eb5-300x200The EB-5 program is a citizenship program that was established in 1990. It was designed to stimulate the American economy by attracting foreign nationals to work and invest in the United States. The EB-5 program can benefit employees and investors by creating a path to obtain citizenship. It can also benefit businesses by allowing them to act as “regional centers” that offer investment opportunities in new commercial areas.

Qualifying Employees for the EB-5 Program

The path to citizenship for individuals is usually based on either (1) a family relationship with a U.S. citizen or lawful permanent residence, (2) humanitarian grounds such as asylum, or (3) employment status with a company engaging in business within the United States. Within the employment category, there are many different options for visas and citizenship. The EB-5 program is designed for investors, not employees, but there are many other options for obtaining lawful immigration status for your employees. Visit the USCIS website to learn more about employment visas for your workers.

AdobeStock_201973585-300x200The right of first refusal is an important legal protection that allows business owners to protect their financial and ownership interests in a company. It allows a business to purchase stock from an employee or owner before that stock is sold to an external purchaser or outside party. This, in turn, allows the business owners to retain their control of the company by preventing an outside purchaser from obtaining voting rights or an equity stake in the business.

The right of first refusal can be exercised after the seller has already solicited an offer from an outside purchaser. It can also be exercised as a “right of first offer,” in which the company has the right to make a purchase offer before the seller solicits an offer from an outside purchaser. The specific terms and conditions of a company’s right of first refusal should be clearly stated in writing in official company ownership documents between the company and its shareholders, employees, or founders.

LLC and Operating Agreements

AdobeStock_271540240-scaled-e1588957114666-300x198Data privacy has become one of the biggest concerns in the technology sector today. It is not just a matter of good customer service – today, technology companies are subject to a wide array of state, federal, and international laws. These laws govern the use of customer data and require safeguards to protect the privacy of user data. Companies that fail to meet their obligations under these laws can face large fines, administrative sanctions, and irreparable damage to their public image.  It is important for companies to work with an experienced business lawyer to protect user data at every stage of business operations.

The GDPR

The General Data Protection Regulation was adopted by the European Parliament on April 14, 2016. The GDPR is notable for being the most far-reaching data privacy law to be enacted. It protects data that is collected from any individual in the European Economic Area. The GDPR also applies to any business that collects data from any residents of the European Union. Because of this, your company can still be bound by its provisions, even if you conduct business here in California. The other reason California business owners should be familiar with the GDPR is that it served as a model for the California Consumer Privacy Act. The two regulations have many similar provisions.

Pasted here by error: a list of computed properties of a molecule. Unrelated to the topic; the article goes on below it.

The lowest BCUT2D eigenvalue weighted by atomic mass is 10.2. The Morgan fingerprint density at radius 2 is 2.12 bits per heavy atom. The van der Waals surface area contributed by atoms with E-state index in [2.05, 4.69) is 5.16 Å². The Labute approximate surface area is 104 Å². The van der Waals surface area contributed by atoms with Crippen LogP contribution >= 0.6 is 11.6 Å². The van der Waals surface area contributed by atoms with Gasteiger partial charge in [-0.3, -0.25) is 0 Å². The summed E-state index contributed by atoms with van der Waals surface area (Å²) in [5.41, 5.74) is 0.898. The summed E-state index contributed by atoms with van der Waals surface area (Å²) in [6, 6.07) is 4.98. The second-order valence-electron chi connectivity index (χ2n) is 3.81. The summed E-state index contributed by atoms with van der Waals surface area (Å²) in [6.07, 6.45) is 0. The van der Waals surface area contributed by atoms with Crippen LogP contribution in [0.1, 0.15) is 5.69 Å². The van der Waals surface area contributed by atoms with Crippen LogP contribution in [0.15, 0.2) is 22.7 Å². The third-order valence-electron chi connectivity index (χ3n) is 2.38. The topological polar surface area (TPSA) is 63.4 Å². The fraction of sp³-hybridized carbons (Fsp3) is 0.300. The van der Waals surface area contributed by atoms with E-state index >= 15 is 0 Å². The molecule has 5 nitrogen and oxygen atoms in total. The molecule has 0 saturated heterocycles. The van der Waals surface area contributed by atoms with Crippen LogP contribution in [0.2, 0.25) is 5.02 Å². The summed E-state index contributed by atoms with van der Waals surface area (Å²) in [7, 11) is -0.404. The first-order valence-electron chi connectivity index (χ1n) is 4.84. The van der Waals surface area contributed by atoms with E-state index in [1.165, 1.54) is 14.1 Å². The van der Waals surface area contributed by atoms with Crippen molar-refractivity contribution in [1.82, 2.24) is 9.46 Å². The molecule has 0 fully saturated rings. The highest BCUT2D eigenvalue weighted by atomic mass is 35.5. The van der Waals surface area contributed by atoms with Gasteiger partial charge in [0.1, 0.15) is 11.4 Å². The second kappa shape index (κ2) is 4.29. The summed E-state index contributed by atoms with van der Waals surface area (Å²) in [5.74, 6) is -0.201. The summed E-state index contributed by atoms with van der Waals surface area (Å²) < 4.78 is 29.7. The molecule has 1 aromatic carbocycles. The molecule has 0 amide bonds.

AdobeStock_314925095-300x200For businesses in financial distress, the right path forward may mean choosing between a reorganization or a liquidation.  Businesses have a number of options available to them, each of which include their own benefits and drawbacks.  You should speak with a bankruptcy attorney before deciding which approach makes the most sense for your business.

If a reorganization is not feasible, one of the available options is an Assignment for the Benefit of Creditors — commonly referred to as an “ABC.”

In an ABC, the business assigns all of its assets and debts to an assignee.  The assignee — which is generally a company that specializes in such transactions — then liquidates the assets and distributes the proceeds to the business’s creditors.  The assignee has a fiduciary duty to the creditors to maximize the value of the business’s assets, and often may seek to sell the entire business as a going concern, or even continue to operate the business after the ABC has commenced.

AdobeStock_303475806-300x200Though privately held companies cannot offer stock for sale to the general public, they can offer stock and stock options to owners, executives, and key employees. Doing so can incentivize critical personnel to perform at high levels and stay with the organization. That said, it is important to be sure that your company structures these incentive options effectively. An experienced business lawyer can help you protect your corporate interests while also providing incentives to your personnel.

Executive Compensation

In today’s current employment market, most executives have a compensation package that consists of stock or stock options, at least in part. This gives executives an incentive to make the company profitable and produce the best possible results throughout their employment.

AdobeStock_330926552-300x203We are beginning to see hopeful signs about the ongoing COVID-19 crisis, and the conversation about when and how to reopen the U.S. economy is beginning in earnest.  In the meantime, however, the restrictions remain in effect.  What can businesses do to try to increase their odds of surviving the crisis?

  • Assess all costs and expenses to determine if any costs can be eliminated or delayed. Cut back or cut out expenses that are entirely within your control to adjust.  Where you don’t have the right to cut back, speak with vendors to see if they will agree to temporarily modify terms, perhaps in return for longer terms or other compromises.  Evaluate force majeure provisions to see if the coronavirus pandemic might provide grounds to terminate or renegotiate unfavorable agreements.  Determine if any counterparties are failing to perform under your agreements, and if such nonperformance might allow you to terminate or renegotiate those agreements. Weigh the potential long term costs and potential short term benefits of breaching agreements.  Note renewal and expiration dates of all agreements.  Discuss all of these potential actions with an attorney to make sure that you fully understand the potential risk of taking any of these measures.